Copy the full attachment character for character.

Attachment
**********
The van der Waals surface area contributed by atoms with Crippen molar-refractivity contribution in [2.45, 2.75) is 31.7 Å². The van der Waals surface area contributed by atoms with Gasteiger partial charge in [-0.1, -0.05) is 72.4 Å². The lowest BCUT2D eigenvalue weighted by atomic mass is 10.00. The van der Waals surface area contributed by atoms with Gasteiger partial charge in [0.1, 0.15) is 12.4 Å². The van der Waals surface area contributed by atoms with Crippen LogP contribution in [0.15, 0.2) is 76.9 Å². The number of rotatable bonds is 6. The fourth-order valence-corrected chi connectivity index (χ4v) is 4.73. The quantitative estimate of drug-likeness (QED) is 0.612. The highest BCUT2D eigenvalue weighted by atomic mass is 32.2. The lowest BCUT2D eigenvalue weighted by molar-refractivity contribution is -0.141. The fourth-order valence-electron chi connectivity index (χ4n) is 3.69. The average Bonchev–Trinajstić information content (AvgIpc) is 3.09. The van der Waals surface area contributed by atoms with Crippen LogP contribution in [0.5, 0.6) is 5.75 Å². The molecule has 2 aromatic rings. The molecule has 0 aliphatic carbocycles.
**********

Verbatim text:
The van der Waals surface area contributed by atoms with Crippen molar-refractivity contribution in [2.45, 2.75) is 31.7 Å². The van der Waals surface area contributed by atoms with Gasteiger partial charge in [-0.1, -0.05) is 72.4 Å². The lowest BCUT2D eigenvalue weighted by atomic mass is 10.00. The van der Waals surface area contributed by atoms with Gasteiger partial charge in [0.1, 0.15) is 12.4 Å². The van der Waals surface area contributed by atoms with Crippen LogP contribution in [0.15, 0.2) is 76.9 Å². The number of rotatable bonds is 6. The fourth-order valence-corrected chi connectivity index (χ4v) is 4.73. The quantitative estimate of drug-likeness (QED) is 0.612. The highest BCUT2D eigenvalue weighted by atomic mass is 32.2. The lowest BCUT2D eigenvalue weighted by molar-refractivity contribution is -0.141. The fourth-order valence-electron chi connectivity index (χ4n) is 3.69. The average Bonchev–Trinajstić information content (AvgIpc) is 3.09. The van der Waals surface area contributed by atoms with Crippen LogP contribution in [0.5, 0.6) is 5.75 Å². The molecule has 2 aromatic rings. The molecule has 0 aliphatic carbocycles.